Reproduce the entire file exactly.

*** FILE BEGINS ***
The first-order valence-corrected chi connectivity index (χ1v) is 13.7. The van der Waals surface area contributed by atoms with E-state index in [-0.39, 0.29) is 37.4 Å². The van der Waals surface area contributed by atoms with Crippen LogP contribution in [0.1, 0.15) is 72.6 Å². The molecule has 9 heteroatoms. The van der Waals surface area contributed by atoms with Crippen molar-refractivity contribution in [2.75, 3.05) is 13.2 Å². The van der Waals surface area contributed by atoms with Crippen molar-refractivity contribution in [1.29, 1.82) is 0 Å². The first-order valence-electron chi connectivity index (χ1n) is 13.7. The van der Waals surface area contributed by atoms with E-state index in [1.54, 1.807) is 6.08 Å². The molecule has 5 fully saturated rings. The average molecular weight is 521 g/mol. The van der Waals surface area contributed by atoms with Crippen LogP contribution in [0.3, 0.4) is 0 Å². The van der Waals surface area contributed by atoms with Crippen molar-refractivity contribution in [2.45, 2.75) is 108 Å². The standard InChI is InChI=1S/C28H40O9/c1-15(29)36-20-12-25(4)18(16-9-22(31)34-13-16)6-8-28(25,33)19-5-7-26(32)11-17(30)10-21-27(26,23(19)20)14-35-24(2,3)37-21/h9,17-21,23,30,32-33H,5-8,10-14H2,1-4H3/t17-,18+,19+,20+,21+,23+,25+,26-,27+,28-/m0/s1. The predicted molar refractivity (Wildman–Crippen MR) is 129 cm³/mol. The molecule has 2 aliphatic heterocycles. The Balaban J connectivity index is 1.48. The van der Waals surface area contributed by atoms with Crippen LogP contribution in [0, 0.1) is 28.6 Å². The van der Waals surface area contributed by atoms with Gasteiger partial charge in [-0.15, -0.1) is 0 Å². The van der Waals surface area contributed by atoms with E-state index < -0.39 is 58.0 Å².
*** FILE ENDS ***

The first-order valence-corrected chi connectivity index (χ1v) is 13.7. The van der Waals surface area contributed by atoms with E-state index in [-0.39, 0.29) is 37.4 Å². The van der Waals surface area contributed by atoms with Crippen LogP contribution in [0.1, 0.15) is 72.6 Å². The molecule has 9 heteroatoms. The van der Waals surface area contributed by atoms with Crippen molar-refractivity contribution in [2.75, 3.05) is 13.2 Å². The van der Waals surface area contributed by atoms with Crippen molar-refractivity contribution in [1.29, 1.82) is 0 Å². The first-order valence-electron chi connectivity index (χ1n) is 13.7. The van der Waals surface area contributed by atoms with E-state index in [1.54, 1.807) is 6.08 Å². The molecule has 5 fully saturated rings. The average molecular weight is 521 g/mol. The van der Waals surface area contributed by atoms with Crippen LogP contribution in [0.3, 0.4) is 0 Å². The van der Waals surface area contributed by atoms with Crippen molar-refractivity contribution in [2.45, 2.75) is 108 Å². The standard InChI is InChI=1S/C28H40O9/c1-15(29)36-20-12-25(4)18(16-9-22(31)34-13-16)6-8-28(25,33)19-5-7-26(32)11-17(30)10-21-27(26,23(19)20)14-35-24(2,3)37-21/h9,17-21,23,30,32-33H,5-8,10-14H2,1-4H3/t17-,18+,19+,20+,21+,23+,25+,26-,27+,28-/m0/s1. The predicted molar refractivity (Wildman–Crippen MR) is 129 cm³/mol. The molecule has 2 aliphatic heterocycles. The Balaban J connectivity index is 1.48. The van der Waals surface area contributed by atoms with Crippen LogP contribution in [0, 0.1) is 28.6 Å². The van der Waals surface area contributed by atoms with Gasteiger partial charge in [-0.15, -0.1) is 0 Å². The van der Waals surface area contributed by atoms with E-state index < -0.39 is 58.0 Å².